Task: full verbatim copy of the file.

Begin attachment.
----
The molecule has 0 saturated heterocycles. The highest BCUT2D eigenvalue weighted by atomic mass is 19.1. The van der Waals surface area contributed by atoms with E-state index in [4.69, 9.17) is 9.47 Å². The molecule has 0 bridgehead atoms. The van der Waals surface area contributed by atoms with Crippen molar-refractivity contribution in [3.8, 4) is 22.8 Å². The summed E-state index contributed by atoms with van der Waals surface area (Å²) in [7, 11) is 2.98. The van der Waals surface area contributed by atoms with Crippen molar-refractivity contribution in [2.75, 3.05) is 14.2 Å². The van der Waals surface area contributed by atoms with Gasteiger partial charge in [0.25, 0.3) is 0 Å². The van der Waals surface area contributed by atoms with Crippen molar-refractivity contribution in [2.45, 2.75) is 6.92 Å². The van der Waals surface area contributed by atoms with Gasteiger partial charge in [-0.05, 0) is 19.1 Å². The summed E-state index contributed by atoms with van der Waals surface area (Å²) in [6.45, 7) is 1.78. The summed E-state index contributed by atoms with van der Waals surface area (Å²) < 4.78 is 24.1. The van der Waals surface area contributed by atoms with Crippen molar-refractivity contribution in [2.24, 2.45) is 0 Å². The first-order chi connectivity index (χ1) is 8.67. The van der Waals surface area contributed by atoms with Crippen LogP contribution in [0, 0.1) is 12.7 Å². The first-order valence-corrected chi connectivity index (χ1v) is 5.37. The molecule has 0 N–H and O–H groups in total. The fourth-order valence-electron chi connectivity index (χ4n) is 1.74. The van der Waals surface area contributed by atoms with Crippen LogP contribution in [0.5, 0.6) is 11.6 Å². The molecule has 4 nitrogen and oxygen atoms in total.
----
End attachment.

The molecule has 0 saturated heterocycles. The highest BCUT2D eigenvalue weighted by atomic mass is 19.1. The van der Waals surface area contributed by atoms with E-state index in [4.69, 9.17) is 9.47 Å². The molecule has 0 bridgehead atoms. The van der Waals surface area contributed by atoms with Crippen molar-refractivity contribution in [3.8, 4) is 22.8 Å². The summed E-state index contributed by atoms with van der Waals surface area (Å²) in [7, 11) is 2.98. The van der Waals surface area contributed by atoms with Crippen molar-refractivity contribution in [2.75, 3.05) is 14.2 Å². The van der Waals surface area contributed by atoms with Gasteiger partial charge in [0.25, 0.3) is 0 Å². The van der Waals surface area contributed by atoms with Crippen molar-refractivity contribution in [2.45, 2.75) is 6.92 Å². The van der Waals surface area contributed by atoms with Gasteiger partial charge in [-0.05, 0) is 19.1 Å². The summed E-state index contributed by atoms with van der Waals surface area (Å²) in [6.45, 7) is 1.78. The summed E-state index contributed by atoms with van der Waals surface area (Å²) < 4.78 is 24.1. The van der Waals surface area contributed by atoms with Crippen molar-refractivity contribution in [2.24, 2.45) is 0 Å². The first-order chi connectivity index (χ1) is 8.67. The van der Waals surface area contributed by atoms with Crippen LogP contribution in [0, 0.1) is 12.7 Å². The first-order valence-corrected chi connectivity index (χ1v) is 5.37. The molecule has 0 N–H and O–H groups in total. The fourth-order valence-electron chi connectivity index (χ4n) is 1.74. The van der Waals surface area contributed by atoms with Crippen LogP contribution in [0.5, 0.6) is 11.6 Å². The molecule has 4 nitrogen and oxygen atoms in total.